The role of external sugar O-acetylation has been previously studied for other microorganisms. The O-acetylation of the capsule has proved essential for the virulence of Staphylococcus aureus (Bhasin et al., 1998) but, for Salmonella typhimurium, de-O-acetylation of its lipopolysacharide has no effect on the virulence of the strains (Michetti et al., 1992; Slauch et al., 1995). Comparison of the virulence of cas1-Δ and original strains showed that the former with a non-O-acetylated capsule were, at least in two experiments, more virulent than the latter in a murine model. This result represents the first demonstration that the capsule structure can influence the pathophysiology of cryptococcosis. However, it must be kept in mind that, even though this murine model of cryptococcosis which mimics disseminated infection in humans has been previously validated (Lortholary et al., 1999a; 1999b), it does not mean that it is relevant for other clinical situations. For example, this model does not take into account the most common route of infestation, i.e. inhalation, or the dormant phase of the infection (Garcia-Hermoso et al., 1999). The higher virulence of cas1-Δ strains is difficult to explain. As postulated above, the changed structural composition might influence many in vitro parameters that could interfere with the course of the infection and therefore could be responsible for the apparent modification of in vivo virulence. Cleare et al. (1999) recently reported the attenuated virulence of a spontaneous variant strain that synthesized a poorly O-acetylated GXM and suggested a causal relationship between the two phenotypes. This finding contrasts strongly with our results probably because isogenic strains were not compared in their virulence assay. Recent studies on insertional signature tagged mutants and on the pkr1 mutants have identified other hypervirulent strains (D′Souza et al., 2001; Nelson et al., 2001). However, it is not known whether the hypervirulent phenotype of these strains was also caused by any modification of the capsule structure. Similarly, the cAMP-GPA1 signalling pathway was been shown to regulate the virulence and the capsule size in C. neoformans, but no information of any capsule structure alteration of the corresponding mutant strains has been published (Alspaugh et al., 1997; D′Souza and Heitman, 2001). The de-O-acetylation of GXM was associated with a thinner capsule in our strains, which is in good agreement with the previously reported reduction of capsule thickness after its chemical de-O-acetylation (Young and Kozel, 1993). Our results show that a thinner chemically altered is sufficient for virulence of C. neoformans.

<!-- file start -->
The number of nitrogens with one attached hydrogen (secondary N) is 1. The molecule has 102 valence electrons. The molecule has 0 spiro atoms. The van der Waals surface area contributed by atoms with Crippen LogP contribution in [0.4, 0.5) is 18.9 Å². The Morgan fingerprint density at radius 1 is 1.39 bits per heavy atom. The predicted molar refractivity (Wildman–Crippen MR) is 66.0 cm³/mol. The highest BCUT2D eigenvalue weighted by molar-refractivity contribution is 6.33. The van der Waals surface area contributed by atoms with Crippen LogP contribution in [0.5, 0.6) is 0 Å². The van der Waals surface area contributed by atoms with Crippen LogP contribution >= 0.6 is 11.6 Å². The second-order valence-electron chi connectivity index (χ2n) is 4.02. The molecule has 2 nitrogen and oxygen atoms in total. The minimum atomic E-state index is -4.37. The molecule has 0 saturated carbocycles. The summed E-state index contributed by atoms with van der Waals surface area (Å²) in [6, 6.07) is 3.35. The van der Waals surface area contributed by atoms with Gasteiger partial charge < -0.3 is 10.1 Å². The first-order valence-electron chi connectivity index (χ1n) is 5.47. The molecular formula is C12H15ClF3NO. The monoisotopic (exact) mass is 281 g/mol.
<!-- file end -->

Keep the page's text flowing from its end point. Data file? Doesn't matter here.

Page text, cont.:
Further studies are needed to explain the influence of each GXM structural element on the pathophysiology of cryptococcosis. In this context, it will be necessary to identify other genes involved in the capsule-structure biosynthesis of C. neoformans, which represents a very exciting area of research.
Strains and culture media
The C. neoformans strains used in this study are listed in Table 1. The strains were routinely cultured on YPD medium at 30°C (Sherman, 1992). Minimum medium (YNB) contained 6.7 g of yeast nitrogen base without amino acids (Difco) and 20 g of glucose l−1 of water. Induction medium contained 1.7 g of yeast nitrogen base without amino acids and without ammonium sulphate (Difco), 1.5 g of asparagine and 20 g of glucose l−1 of buffer (12 mM in NaHCO3, 35 mM in MOPS, pH 7.1) (Granger et al., 1985). 5-fluoroorotic acid (5-FOA) medium contained 6.7 g of nitrogen base (Difco), 1 g of 5-FOA, 50 mg of uracil and 20 g of glucose l−1. Bacterial strains Escherichia coli DH5α (Hanahan, 1983) and XL1-blue (Stratagene) were used for the propagation of all plasmids.
Genomic DNA purification was carried out as previously described (Garcia-Hermoso et al., 1999). The kit systems RNeasy® Mini and Oligotex™ kits, respectively (Qiagen S.A.) were used to purify total RNA and mRNA from C. neoformans cells. RT–PCR experiments were performed with the Access RT-PCR System (Promega) using total RNA as the substrate and the primers Cas1b (5′-TATCTCTTCCTCGCCGACAG) and Cas1e (5′-TAGCCATTCAGTGATTTCGC). The primers Act1L (5′-CCTTGGTCATTGACAATGGC) and Act1R (5′-GATCGATACGGAGGATAGCG) were used to amplify a part of the actin gene cDNA as an internal control for each experiment. Southern blotting and colony hybridization were carried out using standard protocols (Sambrook et al., 1989). Probe labelling, hybridization, washing and detection of hybridized bands or colonies were performed using the digoxygenin (DIG)-non-radioactive nucleic acid labelling and detection system (Roche Diagnostic) according to the manufacturer's instruction. DNA was sequenced by Cybergene (Evry) using synthetic primers. Programs of the University of Wisconsin Genetics Computer Group were used for analysis of nucleic acid sequences (Devereux et al., 1984). Protein transmembrane domains were predicted using the program tmhmm1.0 (Sonnhammer et al., 1998). Propsearch software (http://www.embl-heidelberg.de/prs.html) (Hobohm and Sander, 1995) was used to identify protein families. Restriction endonuclease digestion and ligation were carried out using standard methods, as recommended by the suppliers.